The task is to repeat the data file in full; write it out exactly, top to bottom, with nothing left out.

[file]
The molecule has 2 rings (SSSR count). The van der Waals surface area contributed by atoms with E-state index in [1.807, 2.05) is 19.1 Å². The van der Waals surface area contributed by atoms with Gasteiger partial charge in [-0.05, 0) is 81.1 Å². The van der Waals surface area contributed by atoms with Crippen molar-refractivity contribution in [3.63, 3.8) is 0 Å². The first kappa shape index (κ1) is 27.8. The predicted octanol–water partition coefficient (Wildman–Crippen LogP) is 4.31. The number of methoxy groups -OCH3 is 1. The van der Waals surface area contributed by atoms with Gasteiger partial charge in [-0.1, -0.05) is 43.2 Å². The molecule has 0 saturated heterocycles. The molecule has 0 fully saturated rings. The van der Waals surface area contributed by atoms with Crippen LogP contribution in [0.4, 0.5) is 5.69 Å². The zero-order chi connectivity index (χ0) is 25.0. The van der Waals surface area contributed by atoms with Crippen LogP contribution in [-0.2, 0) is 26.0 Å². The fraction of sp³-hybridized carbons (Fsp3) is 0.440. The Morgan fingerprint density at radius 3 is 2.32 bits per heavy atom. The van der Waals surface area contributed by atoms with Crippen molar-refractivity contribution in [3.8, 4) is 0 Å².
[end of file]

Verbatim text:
The molecule has 2 rings (SSSR count). The van der Waals surface area contributed by atoms with E-state index in [1.807, 2.05) is 19.1 Å². The van der Waals surface area contributed by atoms with Gasteiger partial charge in [-0.05, 0) is 81.1 Å². The van der Waals surface area contributed by atoms with Crippen molar-refractivity contribution in [3.63, 3.8) is 0 Å². The first kappa shape index (κ1) is 27.8. The predicted octanol–water partition coefficient (Wildman–Crippen LogP) is 4.31. The number of methoxy groups -OCH3 is 1. The van der Waals surface area contributed by atoms with Gasteiger partial charge in [-0.1, -0.05) is 43.2 Å². The molecule has 0 saturated heterocycles. The molecule has 0 fully saturated rings. The van der Waals surface area contributed by atoms with Crippen LogP contribution in [0.4, 0.5) is 5.69 Å². The zero-order chi connectivity index (χ0) is 25.0. The van der Waals surface area contributed by atoms with Crippen LogP contribution in [-0.2, 0) is 26.0 Å². The fraction of sp³-hybridized carbons (Fsp3) is 0.440. The Morgan fingerprint density at radius 3 is 2.32 bits per heavy atom. The van der Waals surface area contributed by atoms with Crippen molar-refractivity contribution in [3.8, 4) is 0 Å².